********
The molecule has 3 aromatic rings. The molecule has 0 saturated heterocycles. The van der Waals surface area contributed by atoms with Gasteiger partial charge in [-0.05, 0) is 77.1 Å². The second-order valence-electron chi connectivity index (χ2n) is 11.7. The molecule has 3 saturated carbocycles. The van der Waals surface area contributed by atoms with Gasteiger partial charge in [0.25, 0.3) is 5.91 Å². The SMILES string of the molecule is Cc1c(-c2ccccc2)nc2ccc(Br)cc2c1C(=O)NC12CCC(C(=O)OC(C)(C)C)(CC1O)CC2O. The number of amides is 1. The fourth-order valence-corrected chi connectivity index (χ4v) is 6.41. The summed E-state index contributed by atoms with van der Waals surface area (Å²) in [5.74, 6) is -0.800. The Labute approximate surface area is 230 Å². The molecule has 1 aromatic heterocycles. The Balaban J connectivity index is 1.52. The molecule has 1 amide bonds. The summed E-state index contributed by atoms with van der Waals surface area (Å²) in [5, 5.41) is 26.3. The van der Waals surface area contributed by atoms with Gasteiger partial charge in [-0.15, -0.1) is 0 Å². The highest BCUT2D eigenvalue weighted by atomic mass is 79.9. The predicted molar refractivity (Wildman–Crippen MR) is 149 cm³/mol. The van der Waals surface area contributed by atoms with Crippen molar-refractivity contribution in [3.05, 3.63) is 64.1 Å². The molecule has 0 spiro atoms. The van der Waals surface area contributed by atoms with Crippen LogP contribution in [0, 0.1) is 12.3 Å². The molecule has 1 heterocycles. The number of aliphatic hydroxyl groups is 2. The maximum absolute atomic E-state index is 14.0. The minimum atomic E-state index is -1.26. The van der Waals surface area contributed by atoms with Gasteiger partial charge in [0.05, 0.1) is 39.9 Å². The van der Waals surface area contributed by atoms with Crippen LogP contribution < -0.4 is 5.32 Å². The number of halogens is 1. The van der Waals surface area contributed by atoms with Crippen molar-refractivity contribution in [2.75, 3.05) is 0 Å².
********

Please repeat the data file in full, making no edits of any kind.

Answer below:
The molecule has 3 aromatic rings. The molecule has 0 saturated heterocycles. The van der Waals surface area contributed by atoms with Gasteiger partial charge in [-0.05, 0) is 77.1 Å². The second-order valence-electron chi connectivity index (χ2n) is 11.7. The molecule has 3 saturated carbocycles. The van der Waals surface area contributed by atoms with Gasteiger partial charge in [0.25, 0.3) is 5.91 Å². The SMILES string of the molecule is Cc1c(-c2ccccc2)nc2ccc(Br)cc2c1C(=O)NC12CCC(C(=O)OC(C)(C)C)(CC1O)CC2O. The number of amides is 1. The fourth-order valence-corrected chi connectivity index (χ4v) is 6.41. The summed E-state index contributed by atoms with van der Waals surface area (Å²) in [5.74, 6) is -0.800. The Labute approximate surface area is 230 Å². The molecule has 1 aromatic heterocycles. The Balaban J connectivity index is 1.52. The molecule has 1 amide bonds. The summed E-state index contributed by atoms with van der Waals surface area (Å²) in [5, 5.41) is 26.3. The van der Waals surface area contributed by atoms with Gasteiger partial charge in [-0.15, -0.1) is 0 Å². The highest BCUT2D eigenvalue weighted by atomic mass is 79.9. The predicted molar refractivity (Wildman–Crippen MR) is 149 cm³/mol. The van der Waals surface area contributed by atoms with Crippen molar-refractivity contribution in [3.05, 3.63) is 64.1 Å². The molecule has 0 spiro atoms. The van der Waals surface area contributed by atoms with Crippen LogP contribution in [0, 0.1) is 12.3 Å². The molecule has 1 heterocycles. The number of aliphatic hydroxyl groups is 2. The maximum absolute atomic E-state index is 14.0. The minimum atomic E-state index is -1.26. The van der Waals surface area contributed by atoms with Gasteiger partial charge in [0.05, 0.1) is 39.9 Å². The van der Waals surface area contributed by atoms with Crippen LogP contribution < -0.4 is 5.32 Å². The number of halogens is 1. The van der Waals surface area contributed by atoms with Crippen molar-refractivity contribution in [2.75, 3.05) is 0 Å².